Albert Lea High School, Learning Center grad rates increase

Published 9:00 am Sunday, February 26, 2017

The Albert Lea school district’s graduation rate has increased, according to Minnesota Department of Education data released Thursday.

Looking at both Albert Lea High School and Albert Lea Area Learning Center, nearly 76.5 percent of students graduated in 2016, an increase from 75.7 percent of students in the 2014-15 school year.

Nearly 87 percent of Albert Lea High School students and 34 percent of Albert Lea Area Learning Center students graduated.

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“We are pleased that our graduation rates for the district, high school and ALC are trending in the right direction,” said Superintendent Mike Funk.

Student graduation rates have mostly increased across the district since 2012 in Albert Lea:

2012: 67.2 percent

2013: 71.3 percent

2014: 76.6 percent

2015: 75.7 percent

2016: 76.4 percent

Funk congratulated Albert Lea Area Learning Center Principal Tonya Prouty and ALC staff for their effort in increasing the graduation rate from 23.8 percent to 34 percent.

“We expect our graduation rates to climb as our programming, such as the ninth-grade student academy, positively impacts student success in school,” he said. 

The academy provides more personalized instruction and guidance throughout the school day in English, social studies and science.

To improve graduation rates, officials have conducted after-school tutoring and busing, along with a credit recovery course. They have worked with truancy officers through Freeborn County to reduce truancy and improve school attendance.

Area student graduation rates in the 2015-16 school year have mainly improved from 2014-15:

Alden-Conger Public School District: 97.1 percent, an increase from 95.1 percent

Glenville-Emmons Schools: 89.5 percent, an increase from 60 percent

NRHEG School District: 95.3 percent, an increase from 91.9 percent

United South Central School District: 83.3 percent, a decrease from 86 percent

Local grad rate increases come as the state rate continues to increase. According to MDE, the class of 2016 posted the highest graduation rate on record at 82.2 percent. Rates for all students increased by 1/3 of one percent from 2015 and 5 percent from 2011.

“Graduating high school is a crucial step in attaining the dream we all have for success in life,” said Education Commissioner Brenda Cassellius. “It is encouraging to see more Minnesota students — especially more of our students of color and American Indian students — reaching this milestone. It’s a promising step for stronger futures.”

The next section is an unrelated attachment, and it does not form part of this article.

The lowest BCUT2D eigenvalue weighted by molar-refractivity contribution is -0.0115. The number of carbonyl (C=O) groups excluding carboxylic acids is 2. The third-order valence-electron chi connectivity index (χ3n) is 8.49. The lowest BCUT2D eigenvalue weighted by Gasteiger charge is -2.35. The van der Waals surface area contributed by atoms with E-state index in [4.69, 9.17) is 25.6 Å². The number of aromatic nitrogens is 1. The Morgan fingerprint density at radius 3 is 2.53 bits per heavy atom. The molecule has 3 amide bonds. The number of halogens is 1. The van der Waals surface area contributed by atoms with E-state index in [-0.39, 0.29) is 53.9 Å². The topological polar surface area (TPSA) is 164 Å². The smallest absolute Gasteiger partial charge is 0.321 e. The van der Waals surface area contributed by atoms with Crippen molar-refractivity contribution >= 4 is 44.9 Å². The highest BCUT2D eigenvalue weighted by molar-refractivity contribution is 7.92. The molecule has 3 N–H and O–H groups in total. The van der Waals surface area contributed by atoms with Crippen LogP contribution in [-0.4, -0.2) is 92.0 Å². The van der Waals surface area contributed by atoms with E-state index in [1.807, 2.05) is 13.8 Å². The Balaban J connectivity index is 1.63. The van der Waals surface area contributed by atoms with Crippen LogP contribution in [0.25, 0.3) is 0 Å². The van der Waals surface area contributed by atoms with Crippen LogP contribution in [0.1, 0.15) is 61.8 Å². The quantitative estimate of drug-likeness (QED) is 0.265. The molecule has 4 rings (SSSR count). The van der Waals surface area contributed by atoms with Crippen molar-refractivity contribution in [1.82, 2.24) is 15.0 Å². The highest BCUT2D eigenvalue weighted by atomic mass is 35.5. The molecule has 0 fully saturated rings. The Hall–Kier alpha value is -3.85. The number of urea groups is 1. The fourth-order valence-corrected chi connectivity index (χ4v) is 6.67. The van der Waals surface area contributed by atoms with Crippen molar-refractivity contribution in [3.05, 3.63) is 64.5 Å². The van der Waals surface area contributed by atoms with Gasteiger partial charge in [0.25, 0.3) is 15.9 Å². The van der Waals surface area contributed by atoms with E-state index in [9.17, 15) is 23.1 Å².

Graduation rates for non-white students increased by 13.1 percentage points, Cassellius said. Graduation rates for African-American students increased 24 percentage points — a 59 percent increase — since 2006.

“In order to close gaps, we need to see all boats rising, but our students of color and American Indian students need to move faster,” Cassellius said. “We’re seeing that happen across the state, and we need to double down on efforts to help every student earn a diploma.”

Cassellius said the state is emphasizing increasing graduation rates for all students, including implementing a tool to provide a snapshot of students in grades six and nine who are at an increased risk of not completing high school in four years.

MDE has taken a number of steps to increase graduation rates by:

Launching a statewide campaign that sets a goal of reaching a 90 percent grad rate for all students by 2020, with every student group having a graduation rate of 85 percent.

Setting new accountability expectations for school district grad rates by including them separately in the state’s Multiple Measurement Ratings system.

Identifying Title I high schools with the lowest grad rates, and offering strategic support to increase the number of students who graduate.

Offering intervention to students with behavior problems through programs.

Providing meaningful support to struggling schools through the Regional Centers of Excellence.

About Sam Wilmes

Sam Wilmes covers crime, courts and government for the Albert Lea Tribune.

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